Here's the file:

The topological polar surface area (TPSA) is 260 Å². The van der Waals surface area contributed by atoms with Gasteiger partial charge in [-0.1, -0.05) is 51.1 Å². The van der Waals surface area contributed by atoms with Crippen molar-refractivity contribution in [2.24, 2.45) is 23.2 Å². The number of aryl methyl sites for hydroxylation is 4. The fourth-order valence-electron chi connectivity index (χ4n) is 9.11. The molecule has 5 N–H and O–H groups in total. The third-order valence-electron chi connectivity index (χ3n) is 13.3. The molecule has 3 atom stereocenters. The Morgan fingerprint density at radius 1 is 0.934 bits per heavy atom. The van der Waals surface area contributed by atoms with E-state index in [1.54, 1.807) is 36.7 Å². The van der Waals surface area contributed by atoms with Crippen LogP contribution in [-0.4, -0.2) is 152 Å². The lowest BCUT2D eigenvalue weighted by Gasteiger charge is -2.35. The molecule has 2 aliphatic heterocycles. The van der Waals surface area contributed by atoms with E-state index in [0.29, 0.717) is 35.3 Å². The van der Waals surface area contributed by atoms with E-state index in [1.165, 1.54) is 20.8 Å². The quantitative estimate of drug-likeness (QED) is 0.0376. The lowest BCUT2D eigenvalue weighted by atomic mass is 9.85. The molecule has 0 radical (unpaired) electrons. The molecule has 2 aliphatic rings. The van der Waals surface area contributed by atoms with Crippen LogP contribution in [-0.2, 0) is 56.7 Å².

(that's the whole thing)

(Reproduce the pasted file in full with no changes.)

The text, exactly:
The topological polar surface area (TPSA) is 260 Å². The van der Waals surface area contributed by atoms with Gasteiger partial charge in [-0.1, -0.05) is 51.1 Å². The van der Waals surface area contributed by atoms with Crippen molar-refractivity contribution in [2.24, 2.45) is 23.2 Å². The number of aryl methyl sites for hydroxylation is 4. The fourth-order valence-electron chi connectivity index (χ4n) is 9.11. The molecule has 5 N–H and O–H groups in total. The third-order valence-electron chi connectivity index (χ3n) is 13.3. The molecule has 3 atom stereocenters. The Morgan fingerprint density at radius 1 is 0.934 bits per heavy atom. The van der Waals surface area contributed by atoms with E-state index in [1.54, 1.807) is 36.7 Å². The van der Waals surface area contributed by atoms with Crippen LogP contribution in [-0.4, -0.2) is 152 Å². The lowest BCUT2D eigenvalue weighted by Gasteiger charge is -2.35. The molecule has 2 aliphatic heterocycles. The van der Waals surface area contributed by atoms with E-state index in [0.29, 0.717) is 35.3 Å². The van der Waals surface area contributed by atoms with E-state index in [1.165, 1.54) is 20.8 Å². The quantitative estimate of drug-likeness (QED) is 0.0376. The lowest BCUT2D eigenvalue weighted by atomic mass is 9.85. The molecule has 0 radical (unpaired) electrons. The molecule has 2 aliphatic rings. The van der Waals surface area contributed by atoms with Crippen LogP contribution in [-0.2, 0) is 56.7 Å².